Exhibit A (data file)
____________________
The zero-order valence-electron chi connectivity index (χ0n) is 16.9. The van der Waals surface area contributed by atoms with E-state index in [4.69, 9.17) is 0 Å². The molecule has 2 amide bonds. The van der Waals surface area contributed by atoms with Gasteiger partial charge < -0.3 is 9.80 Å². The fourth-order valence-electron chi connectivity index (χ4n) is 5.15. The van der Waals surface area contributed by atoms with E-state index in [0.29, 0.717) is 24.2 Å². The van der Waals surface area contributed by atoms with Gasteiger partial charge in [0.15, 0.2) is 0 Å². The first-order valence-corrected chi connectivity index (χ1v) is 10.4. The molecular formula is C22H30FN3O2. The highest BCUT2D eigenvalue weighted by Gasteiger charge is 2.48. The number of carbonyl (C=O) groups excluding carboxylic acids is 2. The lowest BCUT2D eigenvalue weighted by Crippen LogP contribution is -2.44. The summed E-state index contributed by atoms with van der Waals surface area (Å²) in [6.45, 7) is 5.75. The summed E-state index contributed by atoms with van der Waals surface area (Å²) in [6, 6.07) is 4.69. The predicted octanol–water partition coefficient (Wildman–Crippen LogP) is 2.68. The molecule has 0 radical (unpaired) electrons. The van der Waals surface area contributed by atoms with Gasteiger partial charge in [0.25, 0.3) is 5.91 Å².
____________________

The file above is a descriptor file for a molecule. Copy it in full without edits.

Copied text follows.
The zero-order valence-electron chi connectivity index (χ0n) is 16.9. The van der Waals surface area contributed by atoms with E-state index in [4.69, 9.17) is 0 Å². The molecule has 2 amide bonds. The van der Waals surface area contributed by atoms with Gasteiger partial charge < -0.3 is 9.80 Å². The fourth-order valence-electron chi connectivity index (χ4n) is 5.15. The van der Waals surface area contributed by atoms with E-state index in [0.29, 0.717) is 24.2 Å². The van der Waals surface area contributed by atoms with Gasteiger partial charge in [0.15, 0.2) is 0 Å². The first-order valence-corrected chi connectivity index (χ1v) is 10.4. The molecular formula is C22H30FN3O2. The highest BCUT2D eigenvalue weighted by Gasteiger charge is 2.48. The number of carbonyl (C=O) groups excluding carboxylic acids is 2. The lowest BCUT2D eigenvalue weighted by Crippen LogP contribution is -2.44. The summed E-state index contributed by atoms with van der Waals surface area (Å²) in [6.45, 7) is 5.75. The summed E-state index contributed by atoms with van der Waals surface area (Å²) in [6, 6.07) is 4.69. The predicted octanol–water partition coefficient (Wildman–Crippen LogP) is 2.68. The molecule has 0 radical (unpaired) electrons. The van der Waals surface area contributed by atoms with Gasteiger partial charge in [0.25, 0.3) is 5.91 Å².